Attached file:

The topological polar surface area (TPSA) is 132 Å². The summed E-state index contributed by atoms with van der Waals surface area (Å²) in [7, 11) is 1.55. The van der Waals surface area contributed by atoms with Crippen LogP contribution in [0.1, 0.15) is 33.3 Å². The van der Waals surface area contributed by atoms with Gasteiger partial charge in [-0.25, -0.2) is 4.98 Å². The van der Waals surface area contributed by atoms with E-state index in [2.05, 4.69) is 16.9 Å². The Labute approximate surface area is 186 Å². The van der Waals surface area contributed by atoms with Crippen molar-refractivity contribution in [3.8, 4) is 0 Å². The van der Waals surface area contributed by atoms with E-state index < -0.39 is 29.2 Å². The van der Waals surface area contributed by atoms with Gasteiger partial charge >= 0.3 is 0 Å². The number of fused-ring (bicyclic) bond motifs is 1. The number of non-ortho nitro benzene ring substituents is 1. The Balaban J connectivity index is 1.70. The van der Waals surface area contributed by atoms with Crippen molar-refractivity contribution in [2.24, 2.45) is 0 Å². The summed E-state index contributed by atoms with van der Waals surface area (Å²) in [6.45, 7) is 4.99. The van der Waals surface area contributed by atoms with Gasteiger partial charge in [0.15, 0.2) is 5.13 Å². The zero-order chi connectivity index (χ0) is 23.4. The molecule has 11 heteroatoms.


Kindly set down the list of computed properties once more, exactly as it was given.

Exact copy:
The topological polar surface area (TPSA) is 132 Å². The summed E-state index contributed by atoms with van der Waals surface area (Å²) in [7, 11) is 1.55. The van der Waals surface area contributed by atoms with Crippen LogP contribution in [0.1, 0.15) is 33.3 Å². The van der Waals surface area contributed by atoms with Gasteiger partial charge in [-0.25, -0.2) is 4.98 Å². The van der Waals surface area contributed by atoms with E-state index in [2.05, 4.69) is 16.9 Å². The Labute approximate surface area is 186 Å². The van der Waals surface area contributed by atoms with Crippen molar-refractivity contribution in [3.8, 4) is 0 Å². The van der Waals surface area contributed by atoms with E-state index < -0.39 is 29.2 Å². The van der Waals surface area contributed by atoms with Gasteiger partial charge >= 0.3 is 0 Å². The number of fused-ring (bicyclic) bond motifs is 1. The number of non-ortho nitro benzene ring substituents is 1. The Balaban J connectivity index is 1.70. The van der Waals surface area contributed by atoms with Crippen molar-refractivity contribution in [2.24, 2.45) is 0 Å². The summed E-state index contributed by atoms with van der Waals surface area (Å²) in [6.45, 7) is 4.99. The van der Waals surface area contributed by atoms with Gasteiger partial charge in [0.15, 0.2) is 5.13 Å². The zero-order chi connectivity index (χ0) is 23.4. The molecule has 11 heteroatoms.